In their last announcement for 2014, the Reserve Bank of Australia have decided to hold the official cash rate at 2.50%
In a move that was predicted by all of finder.com.au’s cash rate experts, the Reserve Bank of Australia (RBA) has announced that the official cash rate will hold steady at 2.50% for its fourteenth consecutive month.
Just in time for the festive season, the RBA has decided to maintain the relief provided to borrowers, keeping rates its lowest recorded.
In period where investor confidence is slowly being restored, Melissa Browne from A+TA has justified the move, saying that stability is needed.
“The Aussie dollar is still high and other than the property market still potentially overheating in some areas, this isn't enough to raise rates.”
As RBA Deputy Governor Philip Lowe addressed in his speech at the Australian Business Economists (ABE) Annual Dinner in November, the nervousness from investors has stemmed from the end of the mining boom - which has questioned whether Australian businesses can compete internationally.
“The reason that the world has such low interest rates at the moment is that people's desire to save outstrips their desire to create new assets” says Mr Lowe.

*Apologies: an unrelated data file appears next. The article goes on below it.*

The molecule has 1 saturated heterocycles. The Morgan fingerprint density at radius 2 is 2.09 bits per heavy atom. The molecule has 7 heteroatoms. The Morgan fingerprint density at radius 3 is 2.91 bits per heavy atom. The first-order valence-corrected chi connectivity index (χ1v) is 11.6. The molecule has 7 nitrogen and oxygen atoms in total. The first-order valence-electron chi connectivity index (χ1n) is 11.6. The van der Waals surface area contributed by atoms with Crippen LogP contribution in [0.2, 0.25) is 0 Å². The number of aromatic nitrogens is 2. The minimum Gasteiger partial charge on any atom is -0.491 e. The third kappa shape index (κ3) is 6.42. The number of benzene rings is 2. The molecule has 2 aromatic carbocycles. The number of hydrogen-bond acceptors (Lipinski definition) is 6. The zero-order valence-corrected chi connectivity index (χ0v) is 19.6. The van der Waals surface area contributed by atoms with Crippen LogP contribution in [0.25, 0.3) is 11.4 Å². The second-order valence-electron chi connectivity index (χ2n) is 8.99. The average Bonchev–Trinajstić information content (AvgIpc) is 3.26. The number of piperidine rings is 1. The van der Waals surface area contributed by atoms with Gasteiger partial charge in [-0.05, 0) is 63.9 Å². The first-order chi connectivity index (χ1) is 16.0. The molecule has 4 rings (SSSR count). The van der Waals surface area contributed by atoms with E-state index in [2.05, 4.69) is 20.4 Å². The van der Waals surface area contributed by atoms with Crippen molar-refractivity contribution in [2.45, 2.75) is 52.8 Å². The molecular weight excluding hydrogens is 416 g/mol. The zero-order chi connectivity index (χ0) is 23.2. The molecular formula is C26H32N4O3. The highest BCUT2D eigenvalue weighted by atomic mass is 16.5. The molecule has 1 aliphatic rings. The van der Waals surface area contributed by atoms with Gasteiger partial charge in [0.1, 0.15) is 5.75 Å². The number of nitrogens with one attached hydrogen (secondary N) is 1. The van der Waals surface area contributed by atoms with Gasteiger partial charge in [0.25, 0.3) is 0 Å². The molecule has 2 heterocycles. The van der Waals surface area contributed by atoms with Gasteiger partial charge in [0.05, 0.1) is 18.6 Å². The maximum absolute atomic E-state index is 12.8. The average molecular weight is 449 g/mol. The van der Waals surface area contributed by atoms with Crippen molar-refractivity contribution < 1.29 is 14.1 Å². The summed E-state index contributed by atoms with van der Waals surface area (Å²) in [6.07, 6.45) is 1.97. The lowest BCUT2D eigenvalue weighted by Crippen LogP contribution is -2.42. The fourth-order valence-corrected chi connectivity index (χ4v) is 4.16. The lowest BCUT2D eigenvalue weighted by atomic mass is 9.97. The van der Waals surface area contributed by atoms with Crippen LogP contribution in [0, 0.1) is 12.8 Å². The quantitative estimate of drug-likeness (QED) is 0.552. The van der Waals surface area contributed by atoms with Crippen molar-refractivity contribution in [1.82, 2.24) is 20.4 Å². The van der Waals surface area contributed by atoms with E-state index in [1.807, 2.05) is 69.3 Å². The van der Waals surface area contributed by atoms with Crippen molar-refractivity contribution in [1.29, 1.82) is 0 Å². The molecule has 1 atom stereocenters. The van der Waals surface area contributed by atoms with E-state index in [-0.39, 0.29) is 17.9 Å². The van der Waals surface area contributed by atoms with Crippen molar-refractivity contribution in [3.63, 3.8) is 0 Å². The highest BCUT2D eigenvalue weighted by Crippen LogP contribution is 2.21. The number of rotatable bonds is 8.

“A stronger global investment environment would be likely to see global interest rates rise and this is something that we should all hope occurs sooner rather than later.”
“The issue that many countries are struggling with is how to do this – that is, how to improve the investment climate. Very accommodative monetary policy is playing a role here.”
Hinting of an interest rate rise, finder.com.au’s experts are expecting for it to occur by October 2015.
Latest data from the Australian Bureau of Statistics show a 3.7% increase of value of dwelling commitments from investment housing (fixed loans) from August to September 2014 compared to only a 1.4% increase with owner occupied housing.
“The growth outlook is a little less optimistic while there appears to be less hysteria around the potential risks associated with the housing market,” says Bill Evans, Chief Economist at Westpac.
“Indeed there is no implication of a substantial intervention by the authorities. The Bank is clearly in an ongoing ‘wait and see’ mode.”